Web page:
Reflecting on the fire 35 years ago today.
“We delight in the beauty of the butterfly, but rarely admit the changes it has gone through to achieve that beauty.” – Maya Angelou
Birthdays, anniversaries and holidays are obvious dates to celebrate. Bake a cake, light the candles, sing a song, gather together, toast to life. But what do we do with the dates that remind us not of what we have, but of all we lost? How should we treat those anniversaries?
For my family and me, one such date is January 17th.
On that date 35 years ago, I was burned on 100% of my body.
In total, I’d spend the following five months in hospital and endure surgeries and therapy for an additional year afterwards. The fire forced me to walk through life with scars covering my entire body, with fingers amputated, and with physical pain that remains and the emotional trauma of all that was endured.
And I wasn’t the only one negatively impacted. The fire profoundly challenged my family, too. My parents were forced to navigate an impossibly difficult time. Our family home was destroyed, my siblings’ lives deeply disrupted, the life we’d formerly known permanently gone.
I was the one burned, but we all received scars.
All because of a date: January 17, 1987.
And yet, as time passed and we reflected on it, that tragic moment produced unexpected blessings.
Much of what is beautiful and enriching in my life today was born through the tragedy of those flames.
Through the painful ashes of recovery as a child, our family grew in character, audacity, compassion, faithfulness, and drive. It galvanized a clear perspective on what things matter enough to fight for and what things to simply let go of. Because of the fire, we don’t take things for granted, are grateful for each day and remain certain that the best is yet to come.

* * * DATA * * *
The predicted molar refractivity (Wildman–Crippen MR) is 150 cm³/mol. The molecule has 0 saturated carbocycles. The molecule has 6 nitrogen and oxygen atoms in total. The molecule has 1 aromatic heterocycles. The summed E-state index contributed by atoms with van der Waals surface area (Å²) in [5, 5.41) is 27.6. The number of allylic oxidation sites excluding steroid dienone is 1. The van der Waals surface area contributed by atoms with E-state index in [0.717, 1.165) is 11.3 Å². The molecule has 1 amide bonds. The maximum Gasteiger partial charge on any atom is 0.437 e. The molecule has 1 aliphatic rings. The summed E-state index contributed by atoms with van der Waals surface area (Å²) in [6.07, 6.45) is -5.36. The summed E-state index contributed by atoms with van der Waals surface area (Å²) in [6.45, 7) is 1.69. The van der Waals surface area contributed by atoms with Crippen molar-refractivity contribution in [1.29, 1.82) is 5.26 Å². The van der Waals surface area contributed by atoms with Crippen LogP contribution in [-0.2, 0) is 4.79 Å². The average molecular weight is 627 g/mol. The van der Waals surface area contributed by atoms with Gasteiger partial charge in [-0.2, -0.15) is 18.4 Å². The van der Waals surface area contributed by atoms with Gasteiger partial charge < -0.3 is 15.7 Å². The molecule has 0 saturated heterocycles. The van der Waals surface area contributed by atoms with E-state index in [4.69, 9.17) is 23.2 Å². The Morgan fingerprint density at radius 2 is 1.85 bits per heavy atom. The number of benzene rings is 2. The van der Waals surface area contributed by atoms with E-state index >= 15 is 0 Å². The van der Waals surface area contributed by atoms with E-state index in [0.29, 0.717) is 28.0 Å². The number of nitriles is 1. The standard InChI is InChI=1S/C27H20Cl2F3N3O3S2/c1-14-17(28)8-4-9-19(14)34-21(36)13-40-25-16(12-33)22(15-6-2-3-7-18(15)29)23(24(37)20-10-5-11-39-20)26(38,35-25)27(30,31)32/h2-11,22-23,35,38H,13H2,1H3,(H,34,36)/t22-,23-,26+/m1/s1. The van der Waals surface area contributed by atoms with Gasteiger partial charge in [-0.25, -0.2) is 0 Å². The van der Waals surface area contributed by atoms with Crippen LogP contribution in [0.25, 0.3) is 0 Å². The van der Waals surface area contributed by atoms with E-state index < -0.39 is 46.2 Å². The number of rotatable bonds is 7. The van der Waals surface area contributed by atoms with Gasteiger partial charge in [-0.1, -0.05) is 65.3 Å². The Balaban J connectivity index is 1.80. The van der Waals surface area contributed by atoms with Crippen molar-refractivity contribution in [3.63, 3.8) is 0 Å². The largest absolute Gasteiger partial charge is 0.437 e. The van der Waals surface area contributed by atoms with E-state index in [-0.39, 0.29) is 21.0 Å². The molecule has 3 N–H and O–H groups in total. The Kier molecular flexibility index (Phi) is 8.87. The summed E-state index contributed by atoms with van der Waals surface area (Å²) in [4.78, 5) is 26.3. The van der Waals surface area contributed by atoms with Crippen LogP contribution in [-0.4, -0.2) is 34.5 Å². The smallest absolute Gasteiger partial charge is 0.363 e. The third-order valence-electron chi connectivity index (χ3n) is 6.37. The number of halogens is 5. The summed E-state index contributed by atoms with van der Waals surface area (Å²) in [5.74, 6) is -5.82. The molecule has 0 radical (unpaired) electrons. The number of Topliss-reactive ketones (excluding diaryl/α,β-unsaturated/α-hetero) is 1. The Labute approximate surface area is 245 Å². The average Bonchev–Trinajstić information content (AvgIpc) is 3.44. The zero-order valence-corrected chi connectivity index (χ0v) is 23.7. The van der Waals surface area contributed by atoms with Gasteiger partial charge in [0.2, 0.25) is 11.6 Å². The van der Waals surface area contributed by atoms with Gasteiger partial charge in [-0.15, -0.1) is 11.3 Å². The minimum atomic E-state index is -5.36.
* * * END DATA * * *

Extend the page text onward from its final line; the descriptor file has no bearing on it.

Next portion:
The fire provided an opportunity for our entire community to come together and work as one. Friends literally opened their houses for my family to reside and they opened their hearts for my family to heal. Friends offered support, strangers offered prayer, and visitors offered encouragement.
In time, that date guided the decisions on where I went to high school and to university, which led to a fortuitous meeting with a beautiful lady named Beth. Together, we have been blessed with four children, loads of laughter, plenty of challenges, and lots of love.
In other words, an awesome, imperfect, blessed life…all born out of a tragic date.
Now, do I have scars? You bet. They cover my entire body.
Did I lose my fingers? Yes.
Was it devastating for my family? Undoubtedly.
But we did overcome and not only does it no longer negatively define us, we’re actually significantly better because of it.
My friends, we all face fires in life; we all get burned.
Ultimately whether our life story is an epic to celebrate or a tragedy to mourn has surprisingly little to do with the events within our lives and far more to do with the manner in which we respond to those events.
It is a choice. A choice to not only delight in the beauty of the butterfly. But also, to celebrate the painful changes required to achieve that beauty.
35 years ago today our family endured an unexpected, unwanted agonizing tragedy.
Today, we celebrate the beautiful transformation that came from it.
Know this, in the midst of all the profound challenges we face societally and endure privately, remain confident that your life is a gift, you’re not done being formed, the foundation is firm and the best is yet to come.
This is your day. Live Inspired.